One of the biggest trends for 2023 is holding festivals and other large events indoors. And now that the COVID-19 pandemic is waning, more and more people are open to being indoors.
So why are indoor events and festivals becoming so popular? There are several very good reasons.
Yes, South Florida weather is lovely pretty much year ‘round. But let’s be honest: It can get pretty steamy here at times, we regularly experience afternoon thunderstorms . . . and then there are the insects. All part of nature, sure, but hardly a welcome addition to any gathering.
With an indoor location, you have ready access to existing restroom facilities, electrical outlets, and—depending on the facility—kitchen and parking amenities.
Outdoor venues require shelter for guests. This means a tent, which can get very pricey depending on the size of your guest list.
It turns out that travel accounts for 73 percent of the carbon footprint of any event, according to a University of British Columbia (UBC) study. And since outdoor festivals tend to be held far from major transportation hubs and are thus accessible only by car, urban venues indoors can cut down on environmental impact.
An indoor festival allows you to remain true to the spirit of the event, without interference from outside forces. For example, last fall a Tennessee lawmaker’s complaint forced organizers of the Jackson Pride Committee to switch venues for its traditional drag show from the city’s public park to the indoor civic center.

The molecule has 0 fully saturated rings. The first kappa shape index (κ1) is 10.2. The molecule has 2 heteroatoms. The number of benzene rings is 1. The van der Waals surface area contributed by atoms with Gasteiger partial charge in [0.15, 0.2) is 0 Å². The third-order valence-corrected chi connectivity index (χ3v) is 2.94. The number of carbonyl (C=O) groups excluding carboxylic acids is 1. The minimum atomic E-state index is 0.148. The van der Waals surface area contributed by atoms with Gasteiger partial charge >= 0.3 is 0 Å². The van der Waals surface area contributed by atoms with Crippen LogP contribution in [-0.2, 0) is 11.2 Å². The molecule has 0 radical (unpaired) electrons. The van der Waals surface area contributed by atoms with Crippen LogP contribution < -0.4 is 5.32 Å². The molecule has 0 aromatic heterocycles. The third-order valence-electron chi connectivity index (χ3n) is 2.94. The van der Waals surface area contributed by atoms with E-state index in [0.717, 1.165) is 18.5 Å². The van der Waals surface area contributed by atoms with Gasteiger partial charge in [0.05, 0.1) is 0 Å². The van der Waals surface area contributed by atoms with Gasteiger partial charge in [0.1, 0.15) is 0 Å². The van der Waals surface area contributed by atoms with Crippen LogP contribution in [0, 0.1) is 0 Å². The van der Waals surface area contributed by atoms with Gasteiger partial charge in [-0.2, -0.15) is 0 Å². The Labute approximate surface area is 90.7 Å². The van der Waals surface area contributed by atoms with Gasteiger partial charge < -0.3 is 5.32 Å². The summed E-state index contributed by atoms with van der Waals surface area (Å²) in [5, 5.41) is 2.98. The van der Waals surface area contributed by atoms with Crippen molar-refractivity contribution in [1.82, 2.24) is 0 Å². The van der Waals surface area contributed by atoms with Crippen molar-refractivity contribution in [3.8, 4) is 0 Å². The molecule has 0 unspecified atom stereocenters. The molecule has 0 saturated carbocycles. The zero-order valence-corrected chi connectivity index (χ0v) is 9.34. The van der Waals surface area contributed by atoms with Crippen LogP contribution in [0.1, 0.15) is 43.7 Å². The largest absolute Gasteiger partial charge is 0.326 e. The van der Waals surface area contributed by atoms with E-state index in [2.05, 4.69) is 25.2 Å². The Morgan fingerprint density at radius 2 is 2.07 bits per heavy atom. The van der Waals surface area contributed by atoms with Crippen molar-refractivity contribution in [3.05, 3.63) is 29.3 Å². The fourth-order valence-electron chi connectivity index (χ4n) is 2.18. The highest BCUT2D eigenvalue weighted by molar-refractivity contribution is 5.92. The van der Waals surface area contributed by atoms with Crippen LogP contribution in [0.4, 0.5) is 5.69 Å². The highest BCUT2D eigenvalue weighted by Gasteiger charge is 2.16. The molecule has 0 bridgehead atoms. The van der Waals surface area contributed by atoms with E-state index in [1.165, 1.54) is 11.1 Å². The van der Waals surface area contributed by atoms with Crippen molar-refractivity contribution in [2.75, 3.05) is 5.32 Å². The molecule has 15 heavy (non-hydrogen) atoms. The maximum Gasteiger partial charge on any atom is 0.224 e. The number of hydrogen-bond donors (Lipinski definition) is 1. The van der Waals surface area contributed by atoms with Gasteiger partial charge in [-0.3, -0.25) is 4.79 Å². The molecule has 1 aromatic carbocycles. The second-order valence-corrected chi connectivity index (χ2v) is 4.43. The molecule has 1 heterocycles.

Sadly, these days we have to worry about keeping attendees safe from unexpected occurrences. An indoor venue is the ideal place to maintain control over uninvited guests, and to provide security for attendees.
When you hold an event outdoors, you are subject to the strictures of local ordinances, whether regarding noise or a curfew.
With an indoor event, it’s easier to keep a handle on such issues; noise stays largely inside the facility, or is at least muffled, and closing time is up to the facility rather than the time limit on the event permit.
Speaking of curfews, the Historic Alfred I. duPont Building in downtown Miami has none, so your guests can party to their hearts’ content till the wee hours of the morning.
And how better to contain noise than within the solid walls of a 1920s bank vault?